Turing's work, and conventional computer science, are only valid if a computer obeys the rules of Newtonian physics — the set of rules that apply to large and hot things, like baseballs and humans. If elements of a computer behave according to different rules, such as the rules of QM, this assumption fails and many very interesting possibilities emerge.

As an example, consider the modeling of a nanosized structure, such as a drug molecule, using conventional (ie, non-quantum) computers. Solving the Schrodinger Equation (SE), the fundamental description of matter at the QM level, more than doubles in difficulty for every electron in the molecule. This is called exponential scaling, and prohibits solution of the SE for systems greater than about 30 electrons. A single caffeine molecule has more than 100 electrons, making it roughly 100,000,000,000,000,000,000,000,000,000,000,000, 000,000,000,000,000 times harder to solve than a 30-electron system, which itself makes even high-end supercomputers choke.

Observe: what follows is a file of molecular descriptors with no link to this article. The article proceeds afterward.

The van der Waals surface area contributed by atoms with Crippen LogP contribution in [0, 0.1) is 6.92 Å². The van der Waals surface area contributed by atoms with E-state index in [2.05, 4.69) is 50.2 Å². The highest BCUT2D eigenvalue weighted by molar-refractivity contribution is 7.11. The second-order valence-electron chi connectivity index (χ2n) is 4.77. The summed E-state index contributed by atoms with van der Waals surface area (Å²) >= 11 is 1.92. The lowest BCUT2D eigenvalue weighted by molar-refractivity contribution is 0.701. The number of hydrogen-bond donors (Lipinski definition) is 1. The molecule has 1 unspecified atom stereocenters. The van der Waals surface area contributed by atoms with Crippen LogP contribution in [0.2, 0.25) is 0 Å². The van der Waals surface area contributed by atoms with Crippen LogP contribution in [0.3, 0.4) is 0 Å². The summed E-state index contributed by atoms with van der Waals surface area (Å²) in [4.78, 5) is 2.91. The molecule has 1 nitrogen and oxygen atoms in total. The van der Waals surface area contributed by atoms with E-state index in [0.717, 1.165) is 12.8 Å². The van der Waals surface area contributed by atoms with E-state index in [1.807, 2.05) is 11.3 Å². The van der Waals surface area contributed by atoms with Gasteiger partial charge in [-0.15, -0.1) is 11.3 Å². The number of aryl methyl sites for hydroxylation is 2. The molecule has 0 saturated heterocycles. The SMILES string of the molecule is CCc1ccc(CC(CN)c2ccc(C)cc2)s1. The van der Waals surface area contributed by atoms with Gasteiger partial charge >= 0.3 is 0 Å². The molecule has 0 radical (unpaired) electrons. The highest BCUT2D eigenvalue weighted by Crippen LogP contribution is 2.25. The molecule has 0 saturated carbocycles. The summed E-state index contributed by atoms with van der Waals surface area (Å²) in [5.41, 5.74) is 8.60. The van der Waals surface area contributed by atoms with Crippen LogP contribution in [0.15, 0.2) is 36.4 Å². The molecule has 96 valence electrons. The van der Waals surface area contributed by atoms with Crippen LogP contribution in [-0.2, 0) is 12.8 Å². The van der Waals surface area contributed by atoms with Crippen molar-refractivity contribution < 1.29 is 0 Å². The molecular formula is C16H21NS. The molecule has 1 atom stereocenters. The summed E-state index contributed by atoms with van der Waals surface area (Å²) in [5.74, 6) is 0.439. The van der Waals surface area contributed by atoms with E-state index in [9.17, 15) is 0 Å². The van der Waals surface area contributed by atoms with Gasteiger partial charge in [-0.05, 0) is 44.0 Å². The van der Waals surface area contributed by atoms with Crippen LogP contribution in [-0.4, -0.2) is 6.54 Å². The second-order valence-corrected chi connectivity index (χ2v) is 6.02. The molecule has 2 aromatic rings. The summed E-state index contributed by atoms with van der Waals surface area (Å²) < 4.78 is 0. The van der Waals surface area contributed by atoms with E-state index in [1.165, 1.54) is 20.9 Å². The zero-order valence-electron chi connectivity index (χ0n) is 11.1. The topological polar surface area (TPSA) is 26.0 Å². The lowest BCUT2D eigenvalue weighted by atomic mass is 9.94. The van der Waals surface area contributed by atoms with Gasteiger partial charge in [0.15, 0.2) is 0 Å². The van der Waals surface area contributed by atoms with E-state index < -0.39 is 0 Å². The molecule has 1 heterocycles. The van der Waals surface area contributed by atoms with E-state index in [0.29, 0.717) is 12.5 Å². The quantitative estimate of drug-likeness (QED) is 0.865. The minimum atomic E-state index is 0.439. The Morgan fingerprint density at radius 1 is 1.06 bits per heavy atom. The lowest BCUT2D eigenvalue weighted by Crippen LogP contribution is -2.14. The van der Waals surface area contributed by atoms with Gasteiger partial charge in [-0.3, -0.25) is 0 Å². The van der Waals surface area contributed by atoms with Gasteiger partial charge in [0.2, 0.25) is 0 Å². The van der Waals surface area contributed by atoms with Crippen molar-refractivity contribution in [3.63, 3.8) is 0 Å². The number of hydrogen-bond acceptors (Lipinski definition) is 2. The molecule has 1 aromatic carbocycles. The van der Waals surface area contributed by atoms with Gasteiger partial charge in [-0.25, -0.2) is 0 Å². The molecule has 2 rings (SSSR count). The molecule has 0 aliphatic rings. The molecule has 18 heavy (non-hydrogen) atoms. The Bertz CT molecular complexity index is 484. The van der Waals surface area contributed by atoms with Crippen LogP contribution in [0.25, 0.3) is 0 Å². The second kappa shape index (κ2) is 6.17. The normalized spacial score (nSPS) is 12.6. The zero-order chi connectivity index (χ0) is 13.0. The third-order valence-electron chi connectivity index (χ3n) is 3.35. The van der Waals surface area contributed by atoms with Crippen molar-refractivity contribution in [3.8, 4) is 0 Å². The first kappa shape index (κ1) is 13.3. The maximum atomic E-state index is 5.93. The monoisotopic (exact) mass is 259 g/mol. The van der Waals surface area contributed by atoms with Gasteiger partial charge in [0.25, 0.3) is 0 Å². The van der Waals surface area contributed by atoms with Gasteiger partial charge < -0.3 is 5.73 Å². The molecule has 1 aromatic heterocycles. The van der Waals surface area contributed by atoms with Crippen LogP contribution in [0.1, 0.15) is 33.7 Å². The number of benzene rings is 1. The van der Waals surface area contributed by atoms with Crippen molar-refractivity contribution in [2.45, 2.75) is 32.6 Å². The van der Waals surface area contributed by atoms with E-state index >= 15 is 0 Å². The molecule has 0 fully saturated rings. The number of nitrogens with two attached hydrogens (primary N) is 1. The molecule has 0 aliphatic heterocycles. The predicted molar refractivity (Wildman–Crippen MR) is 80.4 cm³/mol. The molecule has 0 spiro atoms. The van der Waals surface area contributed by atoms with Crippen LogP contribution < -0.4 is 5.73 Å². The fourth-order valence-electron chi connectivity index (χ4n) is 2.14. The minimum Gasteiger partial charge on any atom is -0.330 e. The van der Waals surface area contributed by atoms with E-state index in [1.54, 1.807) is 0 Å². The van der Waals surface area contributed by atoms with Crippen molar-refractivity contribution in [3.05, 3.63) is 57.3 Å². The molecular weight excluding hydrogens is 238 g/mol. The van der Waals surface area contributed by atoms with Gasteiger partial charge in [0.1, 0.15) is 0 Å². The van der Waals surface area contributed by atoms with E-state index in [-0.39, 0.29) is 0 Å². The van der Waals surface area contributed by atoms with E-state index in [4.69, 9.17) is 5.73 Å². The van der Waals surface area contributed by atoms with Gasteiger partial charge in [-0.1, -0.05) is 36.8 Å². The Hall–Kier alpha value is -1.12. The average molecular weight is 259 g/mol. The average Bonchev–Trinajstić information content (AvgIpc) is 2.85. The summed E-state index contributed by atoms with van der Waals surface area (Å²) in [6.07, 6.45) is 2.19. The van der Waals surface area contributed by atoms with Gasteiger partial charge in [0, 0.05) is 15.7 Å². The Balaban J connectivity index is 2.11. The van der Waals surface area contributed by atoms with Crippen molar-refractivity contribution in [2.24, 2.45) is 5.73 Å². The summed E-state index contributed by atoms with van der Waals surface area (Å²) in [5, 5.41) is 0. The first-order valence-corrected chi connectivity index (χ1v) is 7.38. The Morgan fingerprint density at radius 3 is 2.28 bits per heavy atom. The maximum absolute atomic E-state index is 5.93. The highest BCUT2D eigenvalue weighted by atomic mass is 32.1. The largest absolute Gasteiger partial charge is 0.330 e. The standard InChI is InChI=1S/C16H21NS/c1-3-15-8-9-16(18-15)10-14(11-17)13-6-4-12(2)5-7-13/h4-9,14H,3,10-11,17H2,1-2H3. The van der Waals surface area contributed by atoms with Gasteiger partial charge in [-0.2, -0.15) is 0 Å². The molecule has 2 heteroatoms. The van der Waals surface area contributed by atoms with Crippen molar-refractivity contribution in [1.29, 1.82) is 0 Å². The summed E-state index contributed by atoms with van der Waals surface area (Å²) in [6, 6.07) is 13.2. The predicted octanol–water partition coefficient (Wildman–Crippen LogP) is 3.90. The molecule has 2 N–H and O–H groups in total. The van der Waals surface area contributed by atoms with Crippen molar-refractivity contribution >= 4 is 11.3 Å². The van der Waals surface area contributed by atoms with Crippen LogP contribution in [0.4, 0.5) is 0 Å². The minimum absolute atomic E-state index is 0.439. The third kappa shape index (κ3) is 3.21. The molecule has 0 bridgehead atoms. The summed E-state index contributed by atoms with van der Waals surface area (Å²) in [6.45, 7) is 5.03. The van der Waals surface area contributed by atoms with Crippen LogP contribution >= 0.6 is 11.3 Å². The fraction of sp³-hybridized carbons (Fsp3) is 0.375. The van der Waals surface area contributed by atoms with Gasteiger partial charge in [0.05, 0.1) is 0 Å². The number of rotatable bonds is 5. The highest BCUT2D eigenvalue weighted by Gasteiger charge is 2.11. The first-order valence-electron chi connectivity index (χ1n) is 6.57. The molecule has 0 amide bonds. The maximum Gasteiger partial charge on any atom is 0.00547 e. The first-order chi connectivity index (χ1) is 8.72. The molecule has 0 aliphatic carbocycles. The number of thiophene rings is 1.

This restriction makes first-principles modeling of molecular structures impossible, and has historically defined the boundary between physics (where the SE can be solved by brute force) and chemistry (where it cannot, and empirical modeling and human creativity must take over).

Quantum computers are capable of solving the SE with linear scaling exponentially faster and with exponentially less hardware than conventional computers. For a QC, the difficulty in solving the SE increases by a small, fixed amount for every electron in a system. Even very primitive QCs will be able to outperform supercomputers in simulating nature.

Even more significant, as QC technology matures, systems containing hundreds, thousands, even millions of electrons will be able to be modeled by the direct, brute force solution of the SE. This means that the fundamental equations of nature will be solvable for all nanoscale systems, with no approximations and no fudge factors. Results of these virtual reality simulations will be indistinguishable from what is seen in the real world, assuming that QM is an accurate picture of nature.

This type of simulation, by direct solution of the fundamental laws of nature, will become the backbone of engineering design in the nanotech regime where quantum mechanics reigns.